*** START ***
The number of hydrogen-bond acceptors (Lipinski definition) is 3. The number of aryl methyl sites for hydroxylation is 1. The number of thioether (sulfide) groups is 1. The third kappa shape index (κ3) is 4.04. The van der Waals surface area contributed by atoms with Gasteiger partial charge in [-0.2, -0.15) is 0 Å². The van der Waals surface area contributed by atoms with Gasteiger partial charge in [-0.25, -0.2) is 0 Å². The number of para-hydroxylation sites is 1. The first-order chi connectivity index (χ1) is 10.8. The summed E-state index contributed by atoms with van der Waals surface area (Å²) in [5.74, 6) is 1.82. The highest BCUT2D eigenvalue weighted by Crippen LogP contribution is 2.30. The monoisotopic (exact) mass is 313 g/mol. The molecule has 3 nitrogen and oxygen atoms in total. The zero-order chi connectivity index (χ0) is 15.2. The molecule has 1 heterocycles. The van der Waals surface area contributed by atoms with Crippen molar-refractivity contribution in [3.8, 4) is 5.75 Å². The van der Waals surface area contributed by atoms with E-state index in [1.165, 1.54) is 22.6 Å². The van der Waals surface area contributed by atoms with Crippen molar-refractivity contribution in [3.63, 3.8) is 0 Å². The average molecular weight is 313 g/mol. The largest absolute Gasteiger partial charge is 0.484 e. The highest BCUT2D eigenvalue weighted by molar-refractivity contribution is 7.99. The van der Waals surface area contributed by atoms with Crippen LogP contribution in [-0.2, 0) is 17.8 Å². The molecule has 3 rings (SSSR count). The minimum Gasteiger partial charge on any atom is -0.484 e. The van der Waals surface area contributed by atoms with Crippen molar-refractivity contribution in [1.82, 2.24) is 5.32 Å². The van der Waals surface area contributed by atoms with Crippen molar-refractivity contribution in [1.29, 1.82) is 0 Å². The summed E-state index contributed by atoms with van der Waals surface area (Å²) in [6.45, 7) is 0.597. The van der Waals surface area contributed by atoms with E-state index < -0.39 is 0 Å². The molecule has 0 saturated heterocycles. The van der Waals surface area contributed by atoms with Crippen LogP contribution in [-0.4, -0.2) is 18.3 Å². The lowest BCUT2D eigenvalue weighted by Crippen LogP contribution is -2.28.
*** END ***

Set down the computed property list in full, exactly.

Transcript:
The number of hydrogen-bond acceptors (Lipinski definition) is 3. The number of aryl methyl sites for hydroxylation is 1. The number of thioether (sulfide) groups is 1. The third kappa shape index (κ3) is 4.04. The van der Waals surface area contributed by atoms with Gasteiger partial charge in [-0.2, -0.15) is 0 Å². The van der Waals surface area contributed by atoms with Gasteiger partial charge in [-0.25, -0.2) is 0 Å². The number of para-hydroxylation sites is 1. The first-order chi connectivity index (χ1) is 10.8. The summed E-state index contributed by atoms with van der Waals surface area (Å²) in [5.74, 6) is 1.82. The highest BCUT2D eigenvalue weighted by Crippen LogP contribution is 2.30. The monoisotopic (exact) mass is 313 g/mol. The molecule has 3 nitrogen and oxygen atoms in total. The zero-order chi connectivity index (χ0) is 15.2. The molecule has 1 heterocycles. The van der Waals surface area contributed by atoms with Crippen molar-refractivity contribution in [3.8, 4) is 5.75 Å². The van der Waals surface area contributed by atoms with E-state index in [1.165, 1.54) is 22.6 Å². The van der Waals surface area contributed by atoms with Crippen molar-refractivity contribution in [3.63, 3.8) is 0 Å². The average molecular weight is 313 g/mol. The largest absolute Gasteiger partial charge is 0.484 e. The highest BCUT2D eigenvalue weighted by molar-refractivity contribution is 7.99. The van der Waals surface area contributed by atoms with Crippen LogP contribution in [-0.2, 0) is 17.8 Å². The molecule has 3 rings (SSSR count). The minimum Gasteiger partial charge on any atom is -0.484 e. The van der Waals surface area contributed by atoms with Crippen molar-refractivity contribution in [1.82, 2.24) is 5.32 Å². The van der Waals surface area contributed by atoms with Crippen molar-refractivity contribution in [1.29, 1.82) is 0 Å². The summed E-state index contributed by atoms with van der Waals surface area (Å²) in [6.45, 7) is 0.597. The van der Waals surface area contributed by atoms with E-state index < -0.39 is 0 Å². The molecule has 0 saturated heterocycles. The van der Waals surface area contributed by atoms with Crippen LogP contribution in [-0.4, -0.2) is 18.3 Å². The lowest BCUT2D eigenvalue weighted by Crippen LogP contribution is -2.28.